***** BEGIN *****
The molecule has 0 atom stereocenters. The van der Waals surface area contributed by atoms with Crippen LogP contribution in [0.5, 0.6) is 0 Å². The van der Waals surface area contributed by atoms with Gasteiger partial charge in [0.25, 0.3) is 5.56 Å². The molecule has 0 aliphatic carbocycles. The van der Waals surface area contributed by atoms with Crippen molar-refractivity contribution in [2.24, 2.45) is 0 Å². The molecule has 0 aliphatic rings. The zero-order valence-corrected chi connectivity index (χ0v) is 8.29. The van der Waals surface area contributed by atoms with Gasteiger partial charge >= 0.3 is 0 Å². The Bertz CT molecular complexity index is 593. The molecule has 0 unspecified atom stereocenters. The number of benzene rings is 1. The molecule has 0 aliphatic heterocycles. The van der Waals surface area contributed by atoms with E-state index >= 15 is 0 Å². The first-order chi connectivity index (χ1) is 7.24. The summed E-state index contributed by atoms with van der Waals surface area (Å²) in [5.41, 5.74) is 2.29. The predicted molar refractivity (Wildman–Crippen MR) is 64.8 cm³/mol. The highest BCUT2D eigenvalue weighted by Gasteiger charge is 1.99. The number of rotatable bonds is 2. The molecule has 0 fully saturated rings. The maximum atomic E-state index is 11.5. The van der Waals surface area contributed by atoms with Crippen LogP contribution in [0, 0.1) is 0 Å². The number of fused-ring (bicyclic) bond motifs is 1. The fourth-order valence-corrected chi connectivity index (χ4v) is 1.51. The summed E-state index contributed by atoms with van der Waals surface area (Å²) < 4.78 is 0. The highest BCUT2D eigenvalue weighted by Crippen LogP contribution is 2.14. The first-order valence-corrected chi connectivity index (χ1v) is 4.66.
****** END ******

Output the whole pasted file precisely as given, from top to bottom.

The molecule has 0 atom stereocenters. The van der Waals surface area contributed by atoms with Crippen LogP contribution in [0.5, 0.6) is 0 Å². The van der Waals surface area contributed by atoms with Gasteiger partial charge in [0.25, 0.3) is 5.56 Å². The molecule has 0 aliphatic carbocycles. The van der Waals surface area contributed by atoms with Crippen molar-refractivity contribution in [2.24, 2.45) is 0 Å². The molecule has 0 aliphatic rings. The zero-order valence-corrected chi connectivity index (χ0v) is 8.29. The van der Waals surface area contributed by atoms with Gasteiger partial charge >= 0.3 is 0 Å². The Bertz CT molecular complexity index is 593. The molecule has 0 unspecified atom stereocenters. The number of benzene rings is 1. The molecule has 0 aliphatic heterocycles. The van der Waals surface area contributed by atoms with E-state index >= 15 is 0 Å². The first-order chi connectivity index (χ1) is 7.24. The summed E-state index contributed by atoms with van der Waals surface area (Å²) in [5.41, 5.74) is 2.29. The predicted molar refractivity (Wildman–Crippen MR) is 64.8 cm³/mol. The highest BCUT2D eigenvalue weighted by Gasteiger charge is 1.99. The number of rotatable bonds is 2. The molecule has 0 fully saturated rings. The maximum atomic E-state index is 11.5. The van der Waals surface area contributed by atoms with Crippen LogP contribution in [0, 0.1) is 0 Å². The number of fused-ring (bicyclic) bond motifs is 1. The fourth-order valence-corrected chi connectivity index (χ4v) is 1.51. The summed E-state index contributed by atoms with van der Waals surface area (Å²) < 4.78 is 0. The highest BCUT2D eigenvalue weighted by Crippen LogP contribution is 2.14. The first-order valence-corrected chi connectivity index (χ1v) is 4.66.